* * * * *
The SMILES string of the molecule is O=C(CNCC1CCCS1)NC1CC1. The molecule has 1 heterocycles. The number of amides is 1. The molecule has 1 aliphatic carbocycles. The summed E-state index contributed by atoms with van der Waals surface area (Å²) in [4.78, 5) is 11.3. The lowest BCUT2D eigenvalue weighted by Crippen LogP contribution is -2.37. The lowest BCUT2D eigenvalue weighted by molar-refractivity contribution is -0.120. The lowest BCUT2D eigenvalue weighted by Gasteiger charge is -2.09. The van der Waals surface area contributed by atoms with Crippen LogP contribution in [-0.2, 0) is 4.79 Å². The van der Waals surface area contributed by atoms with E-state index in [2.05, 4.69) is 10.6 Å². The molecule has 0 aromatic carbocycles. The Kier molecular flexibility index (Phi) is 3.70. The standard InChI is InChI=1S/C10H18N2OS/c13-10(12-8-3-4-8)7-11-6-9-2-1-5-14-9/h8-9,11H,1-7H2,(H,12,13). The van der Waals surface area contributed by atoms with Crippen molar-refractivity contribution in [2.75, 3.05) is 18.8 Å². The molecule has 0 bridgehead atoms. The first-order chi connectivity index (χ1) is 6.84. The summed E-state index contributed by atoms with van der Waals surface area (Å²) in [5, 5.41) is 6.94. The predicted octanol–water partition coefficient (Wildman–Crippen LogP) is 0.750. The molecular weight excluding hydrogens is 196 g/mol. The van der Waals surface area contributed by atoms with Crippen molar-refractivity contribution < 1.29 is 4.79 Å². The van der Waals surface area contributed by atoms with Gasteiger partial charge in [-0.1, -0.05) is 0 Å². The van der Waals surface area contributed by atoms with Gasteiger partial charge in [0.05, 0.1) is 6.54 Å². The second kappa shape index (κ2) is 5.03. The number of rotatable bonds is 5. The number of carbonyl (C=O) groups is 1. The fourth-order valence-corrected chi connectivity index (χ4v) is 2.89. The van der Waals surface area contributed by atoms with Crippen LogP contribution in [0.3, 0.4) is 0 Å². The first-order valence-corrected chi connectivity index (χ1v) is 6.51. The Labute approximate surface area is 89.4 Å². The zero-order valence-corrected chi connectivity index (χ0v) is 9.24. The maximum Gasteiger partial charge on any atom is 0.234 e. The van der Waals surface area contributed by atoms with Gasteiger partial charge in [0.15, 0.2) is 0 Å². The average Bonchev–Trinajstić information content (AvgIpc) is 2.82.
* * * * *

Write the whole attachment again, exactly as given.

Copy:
The SMILES string of the molecule is O=C(CNCC1CCCS1)NC1CC1. The molecule has 1 heterocycles. The number of amides is 1. The molecule has 1 aliphatic carbocycles. The summed E-state index contributed by atoms with van der Waals surface area (Å²) in [4.78, 5) is 11.3. The lowest BCUT2D eigenvalue weighted by Crippen LogP contribution is -2.37. The lowest BCUT2D eigenvalue weighted by molar-refractivity contribution is -0.120. The lowest BCUT2D eigenvalue weighted by Gasteiger charge is -2.09. The van der Waals surface area contributed by atoms with Crippen LogP contribution in [-0.2, 0) is 4.79 Å². The van der Waals surface area contributed by atoms with E-state index in [2.05, 4.69) is 10.6 Å². The molecule has 0 aromatic carbocycles. The Kier molecular flexibility index (Phi) is 3.70. The standard InChI is InChI=1S/C10H18N2OS/c13-10(12-8-3-4-8)7-11-6-9-2-1-5-14-9/h8-9,11H,1-7H2,(H,12,13). The van der Waals surface area contributed by atoms with Crippen molar-refractivity contribution in [2.75, 3.05) is 18.8 Å². The molecule has 0 bridgehead atoms. The first-order chi connectivity index (χ1) is 6.84. The summed E-state index contributed by atoms with van der Waals surface area (Å²) in [5, 5.41) is 6.94. The predicted octanol–water partition coefficient (Wildman–Crippen LogP) is 0.750. The molecular weight excluding hydrogens is 196 g/mol. The van der Waals surface area contributed by atoms with Crippen molar-refractivity contribution < 1.29 is 4.79 Å². The van der Waals surface area contributed by atoms with Gasteiger partial charge in [-0.1, -0.05) is 0 Å². The van der Waals surface area contributed by atoms with Gasteiger partial charge in [0.05, 0.1) is 6.54 Å². The second kappa shape index (κ2) is 5.03. The number of rotatable bonds is 5. The number of carbonyl (C=O) groups is 1. The fourth-order valence-corrected chi connectivity index (χ4v) is 2.89. The van der Waals surface area contributed by atoms with Crippen LogP contribution in [0.3, 0.4) is 0 Å². The first-order valence-corrected chi connectivity index (χ1v) is 6.51. The Labute approximate surface area is 89.4 Å². The zero-order valence-corrected chi connectivity index (χ0v) is 9.24. The maximum Gasteiger partial charge on any atom is 0.234 e. The van der Waals surface area contributed by atoms with Gasteiger partial charge in [0.15, 0.2) is 0 Å². The average Bonchev–Trinajstić information content (AvgIpc) is 2.82.